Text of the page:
PG-13 – Meaning, Origin and Usage

Are you going to watch a ‘PG-13’ rated movie at the cinema? This post unpacks the meaning and origin of this expression.


The term ‘PG-13’ means ‘Parental guidance for children under 13.’ It’s a rating assigned by the Motion Picture Association of America designed to advise parents on the content in a film or TV series. A movie with a PG-13 rating may have inappropriate content for children under 13 years old, and parents may want to view it before letting their kids watch it.

A PG-13 movie may contain scenes of nudity or involve bad language. There may be excessive violence in the content that’s inappropriate for children to view.

However, the modern idiomatic meaning of the expression is to describe something that’s unimpressive or doesn’t live up to your expectations. If something is ‘tame’ or ‘lame,’ you can call it ‘PG-13.’

Example Usage

“Man, that movie was so PG-13. It didn’t deserve an R-rating at all. What did you think of it? Or am I going crazy?”

“Yeah, I thought the party was a bit PG-13 myself. I guess I just had high expectations after hearing everyone else talk about how she throws the wildest parties ever.”

“That’s for kids, man. I’d give it a PG-13 rating all day. Steven Segal action movies used to be great back in the day. Now they’re just hot trash.”

“That’s so PG-13, girl. Why would you let him take you to the movies for your first date? What are you guys in junior school or something?”

“Yeah, the whole situation was a little PG-13 for my taste. I’m used to stressful encounters back in Iraq, and this pub brawl is a little lame, in my opinion.”

“There’s no way I’m going back there gain. That’s all too PG-13 for me. You guys can hang out there, but I will have some fun in my life. Later.”

“I saw this PG-13 movie last night that should have had an R-rating. It’s crazy what people rate as okay for kids to watch these days.”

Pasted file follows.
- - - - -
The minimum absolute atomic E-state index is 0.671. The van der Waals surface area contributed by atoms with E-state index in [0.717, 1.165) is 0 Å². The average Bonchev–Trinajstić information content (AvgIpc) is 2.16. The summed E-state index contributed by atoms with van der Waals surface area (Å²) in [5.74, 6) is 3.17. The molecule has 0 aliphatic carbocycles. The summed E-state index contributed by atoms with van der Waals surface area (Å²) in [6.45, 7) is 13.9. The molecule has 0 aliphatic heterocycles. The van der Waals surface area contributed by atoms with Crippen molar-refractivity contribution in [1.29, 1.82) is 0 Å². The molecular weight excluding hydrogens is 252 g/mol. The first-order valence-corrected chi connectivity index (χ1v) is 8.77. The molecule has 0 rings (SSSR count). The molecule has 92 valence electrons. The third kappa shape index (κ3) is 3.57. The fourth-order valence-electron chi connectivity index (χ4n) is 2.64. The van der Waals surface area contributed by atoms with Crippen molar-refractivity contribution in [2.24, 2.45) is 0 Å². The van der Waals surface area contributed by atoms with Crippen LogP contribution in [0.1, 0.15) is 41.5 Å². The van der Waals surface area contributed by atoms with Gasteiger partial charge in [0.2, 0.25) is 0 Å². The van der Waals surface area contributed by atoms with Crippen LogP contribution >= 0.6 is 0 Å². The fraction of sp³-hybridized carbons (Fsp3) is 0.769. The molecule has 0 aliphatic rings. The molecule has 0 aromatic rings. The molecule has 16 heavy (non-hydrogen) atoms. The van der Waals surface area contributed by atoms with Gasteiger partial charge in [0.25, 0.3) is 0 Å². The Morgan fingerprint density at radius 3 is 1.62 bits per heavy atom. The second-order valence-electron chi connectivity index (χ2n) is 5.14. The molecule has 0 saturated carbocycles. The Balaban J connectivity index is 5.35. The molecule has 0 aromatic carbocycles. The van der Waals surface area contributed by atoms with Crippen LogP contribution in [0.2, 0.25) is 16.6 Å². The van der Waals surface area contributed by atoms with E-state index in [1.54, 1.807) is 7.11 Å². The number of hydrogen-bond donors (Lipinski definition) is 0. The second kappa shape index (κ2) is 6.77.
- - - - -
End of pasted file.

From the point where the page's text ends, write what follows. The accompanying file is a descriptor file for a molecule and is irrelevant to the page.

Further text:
The term ‘PG-13’ originates from the voluntary rating systems for movies instituted in 1984 by the Motion Picture Association of America (MPAA). The first rating categories included ‘G’ (appropriate for all audiences), ‘M’ (mature audiences), ‘R’ (persons under 16 admitted with an accompanying adult), and ‘X’ (no under 17).

The MPAA dropped the ‘M’  category and changed it to PG, and the PG-13 category indicates a film with a “higher level of intensity” in the content. PG-13 content is described as follows.

“May be inappropriate for children under 13 years old. May contain very strong language, nudity (non-explicit), strong, mildly bloody violence, or mild drug content.”

The first movie to receive the ‘PG-13’ rating was the action film ‘Red Dawn,’ released on August 10, 1984.

Phrases Similar to PG-13

  • Adult themed.
  • X rated.
  • M audiences only.

Phrases Opposite to PG-13

  • Children’s theme.

What is the Correct Saying?

  • PG-13.

Ways People May Say PG-13 Incorrectly

While using the phrase to describe a ‘PG-13’ movie is technically correct, the idiomatic version has the opposite meaning. Using it to illustrate children’s activities is incorrect. It refers to something failing to meet your adult expectations.

Acceptable Ways to Phrase PG 13

You can use the term ‘PG-13’ to describe movies restricted to parental guidance for viewers under the age of 13. However, most people will use it to describe a film they think underperformed to their adult expectations. For instance, if you watch what you thought would be an adult comedy, and the jokes are too clean, you could say it was ‘PG-13’ even if it has an adult rating.

The phrase can apply to more than just movies. For instance, if you watched a rodeo that wasn’t exciting, you could say it was ‘PG-13’ to voice your disappointment. The same goes for subscribing to an OnlyFans account, expecting to see adult content, only to find it’s not what you expected.

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